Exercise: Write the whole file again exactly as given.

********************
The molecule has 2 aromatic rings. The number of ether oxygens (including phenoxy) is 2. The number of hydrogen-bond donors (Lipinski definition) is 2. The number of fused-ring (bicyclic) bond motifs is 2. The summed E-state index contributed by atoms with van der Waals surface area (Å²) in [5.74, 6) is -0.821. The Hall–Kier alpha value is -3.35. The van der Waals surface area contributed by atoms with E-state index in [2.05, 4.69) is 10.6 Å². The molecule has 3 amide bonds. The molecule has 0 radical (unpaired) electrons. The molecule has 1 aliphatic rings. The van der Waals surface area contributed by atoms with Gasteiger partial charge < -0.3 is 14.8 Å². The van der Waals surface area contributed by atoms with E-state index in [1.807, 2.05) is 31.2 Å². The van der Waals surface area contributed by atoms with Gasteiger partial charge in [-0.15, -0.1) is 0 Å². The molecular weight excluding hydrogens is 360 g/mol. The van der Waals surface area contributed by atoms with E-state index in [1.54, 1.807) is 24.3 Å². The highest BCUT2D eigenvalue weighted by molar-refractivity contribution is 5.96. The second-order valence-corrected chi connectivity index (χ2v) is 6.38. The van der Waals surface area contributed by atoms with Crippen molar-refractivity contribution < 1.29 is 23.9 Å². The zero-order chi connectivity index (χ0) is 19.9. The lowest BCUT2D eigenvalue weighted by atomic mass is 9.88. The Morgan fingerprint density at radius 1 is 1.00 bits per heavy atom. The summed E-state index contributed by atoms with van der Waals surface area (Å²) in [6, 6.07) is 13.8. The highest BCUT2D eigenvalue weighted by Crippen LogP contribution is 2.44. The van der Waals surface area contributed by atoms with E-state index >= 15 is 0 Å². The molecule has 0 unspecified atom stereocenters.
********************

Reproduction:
The molecule has 2 aromatic rings. The number of ether oxygens (including phenoxy) is 2. The number of hydrogen-bond donors (Lipinski definition) is 2. The number of fused-ring (bicyclic) bond motifs is 2. The summed E-state index contributed by atoms with van der Waals surface area (Å²) in [5.74, 6) is -0.821. The Hall–Kier alpha value is -3.35. The van der Waals surface area contributed by atoms with E-state index in [2.05, 4.69) is 10.6 Å². The molecule has 3 amide bonds. The molecule has 0 radical (unpaired) electrons. The molecule has 1 aliphatic rings. The van der Waals surface area contributed by atoms with Gasteiger partial charge < -0.3 is 14.8 Å². The van der Waals surface area contributed by atoms with E-state index in [1.807, 2.05) is 31.2 Å². The van der Waals surface area contributed by atoms with Gasteiger partial charge in [-0.15, -0.1) is 0 Å². The molecular weight excluding hydrogens is 360 g/mol. The van der Waals surface area contributed by atoms with E-state index in [1.54, 1.807) is 24.3 Å². The highest BCUT2D eigenvalue weighted by molar-refractivity contribution is 5.96. The second-order valence-corrected chi connectivity index (χ2v) is 6.38. The van der Waals surface area contributed by atoms with Crippen molar-refractivity contribution < 1.29 is 23.9 Å². The zero-order chi connectivity index (χ0) is 19.9. The lowest BCUT2D eigenvalue weighted by atomic mass is 9.88. The Morgan fingerprint density at radius 1 is 1.00 bits per heavy atom. The summed E-state index contributed by atoms with van der Waals surface area (Å²) in [6, 6.07) is 13.8. The highest BCUT2D eigenvalue weighted by Crippen LogP contribution is 2.44. The van der Waals surface area contributed by atoms with E-state index >= 15 is 0 Å². The molecule has 0 unspecified atom stereocenters.